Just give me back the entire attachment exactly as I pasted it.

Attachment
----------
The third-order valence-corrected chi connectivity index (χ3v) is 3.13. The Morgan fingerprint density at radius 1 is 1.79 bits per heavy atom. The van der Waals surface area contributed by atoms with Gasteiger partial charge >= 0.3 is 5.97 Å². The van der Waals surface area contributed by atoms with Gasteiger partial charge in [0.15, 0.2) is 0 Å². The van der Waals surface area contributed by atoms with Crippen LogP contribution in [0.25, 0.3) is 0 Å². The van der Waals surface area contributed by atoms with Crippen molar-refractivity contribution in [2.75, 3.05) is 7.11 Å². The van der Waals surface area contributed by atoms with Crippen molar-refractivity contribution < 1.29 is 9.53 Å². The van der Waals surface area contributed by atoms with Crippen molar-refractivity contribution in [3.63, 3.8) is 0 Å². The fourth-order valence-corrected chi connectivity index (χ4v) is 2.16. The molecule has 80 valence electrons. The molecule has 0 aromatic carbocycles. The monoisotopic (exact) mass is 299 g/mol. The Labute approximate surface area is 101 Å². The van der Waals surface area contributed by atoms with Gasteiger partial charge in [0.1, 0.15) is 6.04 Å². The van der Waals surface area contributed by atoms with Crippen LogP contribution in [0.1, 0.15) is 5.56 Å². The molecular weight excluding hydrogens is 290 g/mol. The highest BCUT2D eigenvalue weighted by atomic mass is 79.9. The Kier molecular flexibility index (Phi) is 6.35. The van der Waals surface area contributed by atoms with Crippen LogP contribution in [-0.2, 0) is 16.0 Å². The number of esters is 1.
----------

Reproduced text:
The third-order valence-corrected chi connectivity index (χ3v) is 3.13. The Morgan fingerprint density at radius 1 is 1.79 bits per heavy atom. The van der Waals surface area contributed by atoms with Gasteiger partial charge >= 0.3 is 5.97 Å². The van der Waals surface area contributed by atoms with Gasteiger partial charge in [0.15, 0.2) is 0 Å². The van der Waals surface area contributed by atoms with Crippen LogP contribution in [0.25, 0.3) is 0 Å². The van der Waals surface area contributed by atoms with Crippen molar-refractivity contribution in [2.75, 3.05) is 7.11 Å². The van der Waals surface area contributed by atoms with Crippen molar-refractivity contribution < 1.29 is 9.53 Å². The van der Waals surface area contributed by atoms with Crippen molar-refractivity contribution in [3.63, 3.8) is 0 Å². The fourth-order valence-corrected chi connectivity index (χ4v) is 2.16. The molecule has 80 valence electrons. The molecule has 0 aromatic carbocycles. The monoisotopic (exact) mass is 299 g/mol. The Labute approximate surface area is 101 Å². The van der Waals surface area contributed by atoms with Gasteiger partial charge in [0.1, 0.15) is 6.04 Å². The van der Waals surface area contributed by atoms with Crippen LogP contribution in [0.1, 0.15) is 5.56 Å². The molecular weight excluding hydrogens is 290 g/mol. The highest BCUT2D eigenvalue weighted by atomic mass is 79.9. The Kier molecular flexibility index (Phi) is 6.35. The van der Waals surface area contributed by atoms with Crippen LogP contribution in [-0.2, 0) is 16.0 Å². The number of esters is 1.